London: Scientists have developed a simple urine test that can more accurately predict bladder cancer recurrence than existing methods.
Researchers from the University Hospital of Lyon in France tested the urine of 348 bladder cancer patients for a faulty protein called TERT, and this was able to predict when the cancer was about to return in more than 80 per cent of patients.
The standard method, called cytology, detected the return in only 34 per cent of patients.
The new test detected bladder cancers that had not spread to the muscle wall, earlier than cytology, potentially helping doctors to start treatment sooner and before symptoms appear.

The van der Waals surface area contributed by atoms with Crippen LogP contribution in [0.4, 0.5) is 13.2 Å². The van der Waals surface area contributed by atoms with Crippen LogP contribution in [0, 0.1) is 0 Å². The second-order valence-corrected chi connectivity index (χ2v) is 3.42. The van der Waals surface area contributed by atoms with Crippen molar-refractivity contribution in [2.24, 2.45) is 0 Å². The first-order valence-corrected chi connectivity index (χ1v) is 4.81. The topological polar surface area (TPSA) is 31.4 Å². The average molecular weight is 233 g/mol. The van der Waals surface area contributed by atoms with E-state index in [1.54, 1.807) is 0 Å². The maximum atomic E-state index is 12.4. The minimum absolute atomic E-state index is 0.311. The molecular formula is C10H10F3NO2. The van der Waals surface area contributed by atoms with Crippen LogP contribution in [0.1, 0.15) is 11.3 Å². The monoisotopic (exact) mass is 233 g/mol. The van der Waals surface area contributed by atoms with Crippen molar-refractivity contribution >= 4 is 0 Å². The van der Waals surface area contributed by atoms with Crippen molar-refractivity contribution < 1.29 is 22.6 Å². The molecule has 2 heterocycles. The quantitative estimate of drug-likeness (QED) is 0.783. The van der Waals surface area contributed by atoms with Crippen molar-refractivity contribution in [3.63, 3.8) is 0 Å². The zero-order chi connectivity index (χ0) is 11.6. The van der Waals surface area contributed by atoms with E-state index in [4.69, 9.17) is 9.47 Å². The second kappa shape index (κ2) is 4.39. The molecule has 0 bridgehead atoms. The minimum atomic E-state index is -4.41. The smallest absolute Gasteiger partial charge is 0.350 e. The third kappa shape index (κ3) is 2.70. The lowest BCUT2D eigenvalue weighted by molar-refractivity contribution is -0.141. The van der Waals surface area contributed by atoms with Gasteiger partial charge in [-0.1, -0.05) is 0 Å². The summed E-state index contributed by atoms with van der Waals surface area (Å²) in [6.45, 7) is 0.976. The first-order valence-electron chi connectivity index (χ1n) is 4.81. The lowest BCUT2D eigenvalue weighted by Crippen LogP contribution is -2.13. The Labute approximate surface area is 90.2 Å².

A further benefit is that the new test distinguished cancer from urinary tract infections.
“The standard cytology test needs a doctor to look down a microscope to read the results, but the TERT test is read by a machine which is simpler, more accurate and available to use
straightaway,” said Alain Ruffion, a researcher at the University Hospital of Lyon.
“While the TERT test costs slightly more than standard cytology, it is likely to become cheaper over time,” said Ruffion.
“The fact that the test doesn’t react to urinary tract infections is very interesting because it shows that it is robust and unlikely to give misleading results,” said Ruffion.
The discovery also suggests that further research is needed to understand more about the role TERT faults play in bladder cancer.
The study was published in the British Journal of Cancer.
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